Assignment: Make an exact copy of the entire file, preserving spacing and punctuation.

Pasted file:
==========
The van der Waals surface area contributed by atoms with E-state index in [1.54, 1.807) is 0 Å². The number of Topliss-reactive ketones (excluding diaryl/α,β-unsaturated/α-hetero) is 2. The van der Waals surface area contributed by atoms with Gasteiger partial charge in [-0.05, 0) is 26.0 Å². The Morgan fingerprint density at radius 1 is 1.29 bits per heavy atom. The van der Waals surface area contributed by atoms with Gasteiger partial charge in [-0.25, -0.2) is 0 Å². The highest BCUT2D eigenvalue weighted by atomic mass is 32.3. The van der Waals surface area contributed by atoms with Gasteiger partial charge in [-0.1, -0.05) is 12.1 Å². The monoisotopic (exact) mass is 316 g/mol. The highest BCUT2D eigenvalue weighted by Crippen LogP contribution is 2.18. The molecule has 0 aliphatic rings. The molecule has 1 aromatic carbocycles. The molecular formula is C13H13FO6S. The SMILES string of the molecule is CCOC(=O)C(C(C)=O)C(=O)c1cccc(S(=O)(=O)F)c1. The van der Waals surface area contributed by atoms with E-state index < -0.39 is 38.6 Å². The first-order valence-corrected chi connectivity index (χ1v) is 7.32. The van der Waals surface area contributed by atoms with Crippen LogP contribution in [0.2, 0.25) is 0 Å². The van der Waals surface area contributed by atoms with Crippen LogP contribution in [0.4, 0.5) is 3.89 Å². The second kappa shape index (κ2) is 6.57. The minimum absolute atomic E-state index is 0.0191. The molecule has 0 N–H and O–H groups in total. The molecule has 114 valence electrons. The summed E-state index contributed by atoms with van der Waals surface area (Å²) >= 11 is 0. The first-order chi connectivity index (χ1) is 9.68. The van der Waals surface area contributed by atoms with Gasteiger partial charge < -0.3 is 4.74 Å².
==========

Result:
The van der Waals surface area contributed by atoms with E-state index in [1.54, 1.807) is 0 Å². The number of Topliss-reactive ketones (excluding diaryl/α,β-unsaturated/α-hetero) is 2. The van der Waals surface area contributed by atoms with Gasteiger partial charge in [-0.05, 0) is 26.0 Å². The Morgan fingerprint density at radius 1 is 1.29 bits per heavy atom. The van der Waals surface area contributed by atoms with Gasteiger partial charge in [-0.25, -0.2) is 0 Å². The highest BCUT2D eigenvalue weighted by atomic mass is 32.3. The van der Waals surface area contributed by atoms with Gasteiger partial charge in [-0.1, -0.05) is 12.1 Å². The monoisotopic (exact) mass is 316 g/mol. The highest BCUT2D eigenvalue weighted by Crippen LogP contribution is 2.18. The molecule has 0 aliphatic rings. The molecule has 1 aromatic carbocycles. The molecular formula is C13H13FO6S. The SMILES string of the molecule is CCOC(=O)C(C(C)=O)C(=O)c1cccc(S(=O)(=O)F)c1. The van der Waals surface area contributed by atoms with E-state index < -0.39 is 38.6 Å². The first-order valence-corrected chi connectivity index (χ1v) is 7.32. The van der Waals surface area contributed by atoms with Crippen LogP contribution in [0.2, 0.25) is 0 Å². The van der Waals surface area contributed by atoms with Crippen LogP contribution in [0.4, 0.5) is 3.89 Å². The second kappa shape index (κ2) is 6.57. The minimum absolute atomic E-state index is 0.0191. The molecule has 0 N–H and O–H groups in total. The molecule has 114 valence electrons. The summed E-state index contributed by atoms with van der Waals surface area (Å²) >= 11 is 0. The first-order chi connectivity index (χ1) is 9.68. The van der Waals surface area contributed by atoms with Gasteiger partial charge < -0.3 is 4.74 Å².